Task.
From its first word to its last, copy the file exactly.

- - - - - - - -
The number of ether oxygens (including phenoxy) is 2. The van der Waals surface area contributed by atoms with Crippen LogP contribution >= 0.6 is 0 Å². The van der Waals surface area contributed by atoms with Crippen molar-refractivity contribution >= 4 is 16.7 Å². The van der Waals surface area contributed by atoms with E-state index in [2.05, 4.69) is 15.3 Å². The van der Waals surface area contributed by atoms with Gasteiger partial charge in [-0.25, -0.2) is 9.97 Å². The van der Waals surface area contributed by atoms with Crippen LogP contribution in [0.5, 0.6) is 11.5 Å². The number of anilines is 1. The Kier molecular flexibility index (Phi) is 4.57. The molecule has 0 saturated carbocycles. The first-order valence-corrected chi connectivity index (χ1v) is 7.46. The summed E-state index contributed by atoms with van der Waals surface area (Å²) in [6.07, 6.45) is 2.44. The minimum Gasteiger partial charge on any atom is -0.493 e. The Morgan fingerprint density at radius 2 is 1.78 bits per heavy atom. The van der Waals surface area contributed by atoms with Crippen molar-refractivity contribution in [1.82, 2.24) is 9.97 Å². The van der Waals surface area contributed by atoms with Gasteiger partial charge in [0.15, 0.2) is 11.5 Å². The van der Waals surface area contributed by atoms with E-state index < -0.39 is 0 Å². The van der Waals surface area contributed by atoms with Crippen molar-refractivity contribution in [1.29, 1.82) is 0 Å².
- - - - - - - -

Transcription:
The number of ether oxygens (including phenoxy) is 2. The van der Waals surface area contributed by atoms with Crippen LogP contribution >= 0.6 is 0 Å². The van der Waals surface area contributed by atoms with Crippen molar-refractivity contribution >= 4 is 16.7 Å². The van der Waals surface area contributed by atoms with E-state index in [2.05, 4.69) is 15.3 Å². The van der Waals surface area contributed by atoms with Gasteiger partial charge in [-0.25, -0.2) is 9.97 Å². The van der Waals surface area contributed by atoms with Crippen LogP contribution in [0.5, 0.6) is 11.5 Å². The number of anilines is 1. The Kier molecular flexibility index (Phi) is 4.57. The molecule has 0 saturated carbocycles. The first-order valence-corrected chi connectivity index (χ1v) is 7.46. The summed E-state index contributed by atoms with van der Waals surface area (Å²) in [6.07, 6.45) is 2.44. The minimum Gasteiger partial charge on any atom is -0.493 e. The Morgan fingerprint density at radius 2 is 1.78 bits per heavy atom. The van der Waals surface area contributed by atoms with Crippen molar-refractivity contribution in [1.82, 2.24) is 9.97 Å². The van der Waals surface area contributed by atoms with Gasteiger partial charge in [0.15, 0.2) is 11.5 Å². The van der Waals surface area contributed by atoms with E-state index < -0.39 is 0 Å². The van der Waals surface area contributed by atoms with Crippen molar-refractivity contribution in [1.29, 1.82) is 0 Å².